James Baker’s “story is the story of Washington — how Washington really worked then and how it works today,” author Peter Baker said of his latest book, “The Man Who Ran Washington: The Life and Times of James A. Baker III,” during a book talk on Oct. 9.
Professor Michael McFaul ’86 M.A. ’86, director of the Freeman Spogli Institute for International Studies, hosted the talk with Baker, political journalist for The New York Times and six-time author, to discuss his latest book. Co-author Susan Glasser, political journalist and staff writer for The New Yorker, was unable to attend the book talk due to health issues.
The book chronicles the life and legacy of former White House Chief of Staff and Secretary of State James A. Baker.
Over the course of seven years, Baker and Glasser conducted 215 interviews, including three presidents, two vice presidents and five secretaries of state, exploring the politics and statesmanship Baker engaged in while working under Presidents George H. W. Bush and Ronald Reagan.
The polarization and dysfunctional nature of politics today makes the story of James Baker even more important, according to Peter Baker.
“Washington has become a place that just does not work,” Baker said.
Expressing that he does not want to romanticize the past, Baker said that Washington today is the inverse of what it was during Baker’s time. Specifically, Baker cited the lack of a recent COVID-19 relief bill, despite the fact that Democrats, Republicans and President Trump have “every reason” to pass another relief package. While Congress passed the $2.2 trillion CARES Act in March, more recent talks in Washington over further stimulus have stalled.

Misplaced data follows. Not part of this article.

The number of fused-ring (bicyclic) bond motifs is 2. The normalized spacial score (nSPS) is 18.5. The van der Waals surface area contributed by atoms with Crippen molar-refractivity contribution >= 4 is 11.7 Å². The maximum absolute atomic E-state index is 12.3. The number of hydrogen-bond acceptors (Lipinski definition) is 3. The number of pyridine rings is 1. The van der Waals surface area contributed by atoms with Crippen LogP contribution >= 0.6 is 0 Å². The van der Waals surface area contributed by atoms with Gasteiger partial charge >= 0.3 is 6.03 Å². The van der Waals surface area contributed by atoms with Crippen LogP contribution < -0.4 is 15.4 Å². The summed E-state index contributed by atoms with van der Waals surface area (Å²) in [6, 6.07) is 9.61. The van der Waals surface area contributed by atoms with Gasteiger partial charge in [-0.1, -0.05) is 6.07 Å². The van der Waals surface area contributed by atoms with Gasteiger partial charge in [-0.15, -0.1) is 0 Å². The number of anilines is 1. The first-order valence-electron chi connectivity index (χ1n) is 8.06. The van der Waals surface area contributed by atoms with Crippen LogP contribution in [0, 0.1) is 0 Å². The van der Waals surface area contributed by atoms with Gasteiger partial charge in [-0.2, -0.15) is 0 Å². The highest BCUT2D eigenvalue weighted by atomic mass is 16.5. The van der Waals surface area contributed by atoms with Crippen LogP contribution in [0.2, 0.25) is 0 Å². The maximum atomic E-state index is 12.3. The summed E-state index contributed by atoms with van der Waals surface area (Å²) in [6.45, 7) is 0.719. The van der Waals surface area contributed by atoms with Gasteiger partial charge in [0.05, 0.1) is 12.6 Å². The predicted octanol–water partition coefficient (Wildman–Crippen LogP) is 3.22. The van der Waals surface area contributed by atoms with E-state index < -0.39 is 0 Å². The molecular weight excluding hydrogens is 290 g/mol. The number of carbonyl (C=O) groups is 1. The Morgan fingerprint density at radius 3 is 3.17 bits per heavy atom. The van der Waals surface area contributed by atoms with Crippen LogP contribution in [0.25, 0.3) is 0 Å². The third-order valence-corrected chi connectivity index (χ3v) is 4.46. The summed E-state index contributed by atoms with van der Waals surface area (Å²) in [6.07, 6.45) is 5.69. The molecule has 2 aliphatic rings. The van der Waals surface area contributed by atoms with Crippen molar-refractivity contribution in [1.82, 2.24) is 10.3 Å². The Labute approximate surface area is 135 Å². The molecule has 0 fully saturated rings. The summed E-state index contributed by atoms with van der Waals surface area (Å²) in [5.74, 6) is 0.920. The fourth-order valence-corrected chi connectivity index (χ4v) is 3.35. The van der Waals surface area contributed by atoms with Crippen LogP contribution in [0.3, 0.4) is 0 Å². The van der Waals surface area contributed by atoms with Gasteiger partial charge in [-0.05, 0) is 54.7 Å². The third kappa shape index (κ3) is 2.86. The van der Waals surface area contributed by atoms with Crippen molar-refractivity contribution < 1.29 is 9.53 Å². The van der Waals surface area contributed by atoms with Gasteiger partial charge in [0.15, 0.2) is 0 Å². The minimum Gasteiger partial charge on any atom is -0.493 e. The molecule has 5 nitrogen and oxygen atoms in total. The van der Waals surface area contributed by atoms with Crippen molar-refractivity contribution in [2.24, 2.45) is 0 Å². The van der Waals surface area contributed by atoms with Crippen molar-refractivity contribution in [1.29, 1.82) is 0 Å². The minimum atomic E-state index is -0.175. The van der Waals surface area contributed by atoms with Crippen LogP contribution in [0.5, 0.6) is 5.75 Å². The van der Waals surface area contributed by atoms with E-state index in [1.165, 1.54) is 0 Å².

“If James Baker were around, they would have had a deal,” Baker said. “It may not be what everyone wanted — the Democrats would be disappointed, the Republicans would be disappointed — but there would be a deal. It would happen.”
Although James Baker was a conservative Republican, “he wouldn’t stand on ideology or ceremony on any negotiation because it was too important to get stuff done,” Baker said.
For him, “compromise is not a dirty word — it’s how things get done.”
According to Baker, compromise does not happen now because there is no longer a political incentive to make a bipartisan bill. Parties are more homogenous and do not interact ideologically or personally, as they did in the past.
He added that writing books about America’s political history helps Baker and Glasser better understand the present.
“It was helpful for me and Susan [Glasser] to spend time everyday or every week in the past — a little time traveling to a different era — because it puts today’s era in context to help us see what’s different and what’s not,” Baker said.
Baker recounted one experience during President Trump’s impeachment trial earlier this year.
After covering the trial, Baker found a memo in his files written by James Baker. The memo included information about Republicans coming into the Oval Office to try to get President George H.W. Bush and James Baker to ask Russia for information about Bill Clinton that they could use against him. James Baker wrote that he and Bush refused to do so.
“To see that memo at that exact moment with today’s events, I thought really put things in context,” Baker said. “That was the standard of the time; if you did that, that was crossing the line.”
When asked if there was a chance for people like James Baker to ever run Washington again, he said, “it is a man and a moment thing.”
“I don’t think that Baker would be as successful today because the incentives have changed, the structure has changed,” Baker said.
Baker said that former White House Chief of Staff Leon Panetta and former Secretary of Defense Robert Gates, are similar to James Baker in their pragmatic work across party lines. However, fundamentally, Baker does not think they could accomplish as much as James Baker did due to the lack of incentives to compromise.
“The system doesn’t really offer them the opportunities that would make that possible,” he said.